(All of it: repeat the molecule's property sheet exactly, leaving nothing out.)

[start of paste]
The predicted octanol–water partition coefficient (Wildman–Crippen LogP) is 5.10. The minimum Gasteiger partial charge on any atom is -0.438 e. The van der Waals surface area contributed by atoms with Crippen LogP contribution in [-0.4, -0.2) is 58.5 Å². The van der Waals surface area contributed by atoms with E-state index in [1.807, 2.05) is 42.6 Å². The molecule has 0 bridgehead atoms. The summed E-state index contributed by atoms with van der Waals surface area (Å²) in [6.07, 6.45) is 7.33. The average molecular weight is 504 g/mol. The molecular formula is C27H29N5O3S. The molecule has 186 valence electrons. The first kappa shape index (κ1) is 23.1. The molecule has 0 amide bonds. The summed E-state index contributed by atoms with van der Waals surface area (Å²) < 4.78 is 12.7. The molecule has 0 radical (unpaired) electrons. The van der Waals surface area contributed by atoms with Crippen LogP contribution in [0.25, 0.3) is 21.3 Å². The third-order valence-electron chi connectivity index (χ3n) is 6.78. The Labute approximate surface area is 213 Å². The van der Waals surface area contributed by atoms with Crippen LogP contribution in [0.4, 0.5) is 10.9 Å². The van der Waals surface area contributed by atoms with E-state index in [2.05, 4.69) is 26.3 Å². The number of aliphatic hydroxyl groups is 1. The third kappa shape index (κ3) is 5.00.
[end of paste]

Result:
The predicted octanol–water partition coefficient (Wildman–Crippen LogP) is 5.10. The minimum Gasteiger partial charge on any atom is -0.438 e. The van der Waals surface area contributed by atoms with Crippen LogP contribution in [-0.4, -0.2) is 58.5 Å². The van der Waals surface area contributed by atoms with E-state index in [1.807, 2.05) is 42.6 Å². The molecule has 0 bridgehead atoms. The summed E-state index contributed by atoms with van der Waals surface area (Å²) in [6.07, 6.45) is 7.33. The average molecular weight is 504 g/mol. The molecular formula is C27H29N5O3S. The molecule has 186 valence electrons. The first kappa shape index (κ1) is 23.1. The molecule has 0 amide bonds. The summed E-state index contributed by atoms with van der Waals surface area (Å²) < 4.78 is 12.7. The molecule has 0 radical (unpaired) electrons. The van der Waals surface area contributed by atoms with Crippen LogP contribution in [0.25, 0.3) is 21.3 Å². The third-order valence-electron chi connectivity index (χ3n) is 6.78. The Labute approximate surface area is 213 Å². The van der Waals surface area contributed by atoms with Crippen LogP contribution in [0.4, 0.5) is 10.9 Å². The van der Waals surface area contributed by atoms with E-state index in [2.05, 4.69) is 26.3 Å². The number of aliphatic hydroxyl groups is 1. The third kappa shape index (κ3) is 5.00.